When I studied in the US, I saw many contradictions in US society. But I also saw many positive things. I learned many things in your universities especially the history of US development.

I learned that California, Texas, New Mexico, Arizona were once part of Mexico. Yet no one in the US would support the idea of this area being returned to Mexico.

However, there are people in the US who believe that Xinjiang, Tibet, and Taiwan should have independence even though they have been part of China longer than the US has been a country.

I learned that in the early days of US industrialization, the American people had the very bad social habit of spitting chewing tobacco juice on the floor if no spittoon was available. Yet, many people make a constant complaint about Chinese spitting. One day, just like in America, this bad habit will end.

The corruption during the period of the “robber barons” was no different than that of all industrial countries in their early stages. China is dealing with this problem.

China is a developing country. It has a population equal to one US, one Europe, one Russia, and a Mexico thrown in.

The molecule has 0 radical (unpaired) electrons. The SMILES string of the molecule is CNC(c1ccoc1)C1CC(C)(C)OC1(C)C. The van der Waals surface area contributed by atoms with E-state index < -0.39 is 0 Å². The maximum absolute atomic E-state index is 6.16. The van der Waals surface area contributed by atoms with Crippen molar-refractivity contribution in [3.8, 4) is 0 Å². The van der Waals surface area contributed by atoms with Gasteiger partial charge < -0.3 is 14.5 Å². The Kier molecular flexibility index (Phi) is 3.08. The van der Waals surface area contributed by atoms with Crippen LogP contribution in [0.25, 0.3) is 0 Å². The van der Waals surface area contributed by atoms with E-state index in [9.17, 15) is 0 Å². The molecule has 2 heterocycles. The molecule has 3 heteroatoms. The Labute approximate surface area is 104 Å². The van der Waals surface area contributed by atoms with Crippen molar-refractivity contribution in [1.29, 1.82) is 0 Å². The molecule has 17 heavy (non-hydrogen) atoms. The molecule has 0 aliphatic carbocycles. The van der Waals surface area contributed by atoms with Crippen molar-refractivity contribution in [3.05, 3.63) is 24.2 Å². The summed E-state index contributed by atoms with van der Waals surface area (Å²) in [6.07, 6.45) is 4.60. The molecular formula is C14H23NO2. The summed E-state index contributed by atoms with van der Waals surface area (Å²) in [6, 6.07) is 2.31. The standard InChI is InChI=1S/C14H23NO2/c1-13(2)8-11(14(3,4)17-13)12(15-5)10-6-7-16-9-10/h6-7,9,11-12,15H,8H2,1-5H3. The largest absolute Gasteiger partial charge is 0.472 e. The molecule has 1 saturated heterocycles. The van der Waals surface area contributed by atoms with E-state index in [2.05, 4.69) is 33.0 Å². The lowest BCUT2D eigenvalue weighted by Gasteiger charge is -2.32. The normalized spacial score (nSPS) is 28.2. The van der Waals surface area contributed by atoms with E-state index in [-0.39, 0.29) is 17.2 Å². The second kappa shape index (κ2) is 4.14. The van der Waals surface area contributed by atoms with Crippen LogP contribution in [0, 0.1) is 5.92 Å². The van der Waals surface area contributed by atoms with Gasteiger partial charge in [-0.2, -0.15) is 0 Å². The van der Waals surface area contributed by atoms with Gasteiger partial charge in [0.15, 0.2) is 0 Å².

Of course, China will make mistakes. What China is trying to do has never been attempted on this scale in history.

My criticisms are directed at the unfair attacks and biased comments made by people who have a very poor knowledge of China’s history and even their own. If that makes me a “trouble maker,” well so be it.

December 19, 2006 @ 5:58 pm | Comment

I fail to see how the race of the defendant makes this sentence any more or less ridiculous. How would the race of the sentencing judge factor into this? Or are you all just assuming the judge is white?

The Volokh.com site has an interesting discussion on this case. Including the info that the law was changed but was not made retroactive.

This is the folly of mandatory sentencing laws. It completely eliminates the application of simple common sense.

December 19, 2006 @ 7:02 pm | Comment

I don’t have a lot of time for this but let’s try:

“I point out an obvious contradiction in the so-called “human rights” in America’s racial policy and that makes me a trouble maker. ”

No. What makes you a trouble maker is posting inflammatory comments that add nothing to discussion and enlighten no one. This blog is strongly critical of the US in many ways. Your care in ignoring this fact screams “Brainwashed CCP Troll” to the rest of us. If this blog were run in Chinese, in China, by a Chinese national, the blogger would certainly end up in jail. That says a lot about your beloved CCP’s tolerence of “trouble” makers vs. Richard’s.

“Chinese who read this blog, see everyday insults, slanders, distortions, etc. about every aspect of Chinese society. From China’s political and economic system and its leaders,..”